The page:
RealTime IT News

Tech Conference Takes a Walk On The Wacky Side

Reporter's Notebook: SAN FRANCISCO -- "I'll take Wacky Applications for $50 Alex."

Actually, there was no sign of Jeopardy game show host Alex Trebek at the TechCrunch 40 conference here, but there were some wacky applications on display.

Three of the more off-the-beaten track apps included an online speed dating service, Nintendo Wii-like motion detector software and a Web service that changes your videos into cartoons.

Perhaps the most intriguing of the three was XTR-ExtremeReality. The Israeli company's 3D software is still in early development and it's Web site under construction, though you can see a demo of the "3D human interface" in action here.

While the wildly popular Nintendo Wii requires a game console and special motion sensitive attachment to recognize hand motions, ExtremeReality's xtr3D software requires just a Web cam connected to or integrated with a computer.

Company CEO Michal Ludzki said xtr3D has a "universal interface" that can be tailored to work with any software. In the demo, he was able to zoom in and out of an image on Google Earth by alternately pointing a finger forward or pulling his hand back. The software can be adjusted to respond to specific hand gestures. He said the initial focus will be to work with game companies to develop consumer titles that will work with xtr3D.

Some members of a panel of industry experts on stage to evaluate the presentations were impressed by the demo, but critical of xtr3D for being a development platform and not having any of its own titles to show off what the technology can do.

"It felt like technology for technology's sake," said Yahoo executive Brad Garlinghouse. "I would like to see a targeted application."

Ludzki said he's working with game companies to develop the first applications.

If another presenter, BeFunky, qualifies as a wacky application, you might also legitimately call it "cool." The company has developed two services, Uvatar and Cartoonizer. Both are in an alpha stage or early development, not ready for public release.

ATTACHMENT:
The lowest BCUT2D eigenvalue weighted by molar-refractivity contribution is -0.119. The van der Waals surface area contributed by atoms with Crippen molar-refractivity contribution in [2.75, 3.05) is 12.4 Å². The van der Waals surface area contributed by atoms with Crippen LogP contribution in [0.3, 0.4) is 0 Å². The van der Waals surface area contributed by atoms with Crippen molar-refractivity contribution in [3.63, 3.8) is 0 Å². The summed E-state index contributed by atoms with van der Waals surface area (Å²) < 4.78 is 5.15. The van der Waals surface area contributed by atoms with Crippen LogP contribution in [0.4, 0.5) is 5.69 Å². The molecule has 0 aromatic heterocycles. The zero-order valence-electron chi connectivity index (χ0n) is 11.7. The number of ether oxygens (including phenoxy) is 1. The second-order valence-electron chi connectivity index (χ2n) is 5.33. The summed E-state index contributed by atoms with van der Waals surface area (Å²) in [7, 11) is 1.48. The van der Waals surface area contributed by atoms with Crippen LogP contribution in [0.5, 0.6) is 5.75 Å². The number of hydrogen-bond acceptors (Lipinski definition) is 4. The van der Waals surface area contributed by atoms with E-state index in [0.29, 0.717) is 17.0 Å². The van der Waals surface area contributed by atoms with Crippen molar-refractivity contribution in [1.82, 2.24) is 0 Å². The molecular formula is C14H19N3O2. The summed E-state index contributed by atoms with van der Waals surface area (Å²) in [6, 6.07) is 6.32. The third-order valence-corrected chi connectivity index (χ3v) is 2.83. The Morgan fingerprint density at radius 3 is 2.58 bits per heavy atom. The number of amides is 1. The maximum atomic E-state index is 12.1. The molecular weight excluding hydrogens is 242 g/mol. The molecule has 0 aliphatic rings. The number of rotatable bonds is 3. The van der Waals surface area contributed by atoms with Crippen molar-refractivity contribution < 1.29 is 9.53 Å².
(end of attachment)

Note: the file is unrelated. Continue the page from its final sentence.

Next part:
Uvatar is a service that will make your avatar look like an illustrated version of what you look like in the real life. The company plans to initially create these for a small fee (up to $5), but predicts technology is on a fast track to automate the process in the near future.

The Cartoonizer, as the name implies, changes your video into cartoon format. There is no software to download. Both Cartoonizer and Uvatar are Web services that can be activated with a few mouse clicks. In perhaps a less than inspirational-sounding endorsement, BeFunky's CEO said Cartoonizer will let you "turn your video memories into cartoons." But the effect of seeing a video change to a cartoon in a few seconds was striking.

Internet-time dating services

WooMe borrows a page from speed dating and brings it online. Instead of a series of "8-minute dates" at a meeting place with other singles, WooMe CEO Steve Stokols said he wants to bring the billion dollar market online. The service is only in early alpha testing now, but promises to include live video and audio capabilities.

And it's not just about dating; you can also use it to find people with common interests, such as a fellow trekker to join you on a backpacking trip to Europe A demo featured a corny exchange between a WooMe official and a potentially interested single woman. But just as it looked like there might be a love connection, he switched her off to try someone else who had signaled interest. It turned out not to be a potential date, but a surprise video message from Skype founder and CEO Niklas Zennstrom endorsing the service. He said WooMe "takes social networking to the next level" and "will revolutionize the way we meet people."

WooMe also got praise from some on the panel of experts. Caterina Fake, co-founder of the Flickr online photo sharing service, gave it an "A+. I can really see it taking off," she said.

But tech journalist Sarah Lacey was a bit more skeptical. "I don't know if young people do online dating anymore," she said. "I think social networks changed that market."

David Needle is San Francisco bureau chief for InternetNews.com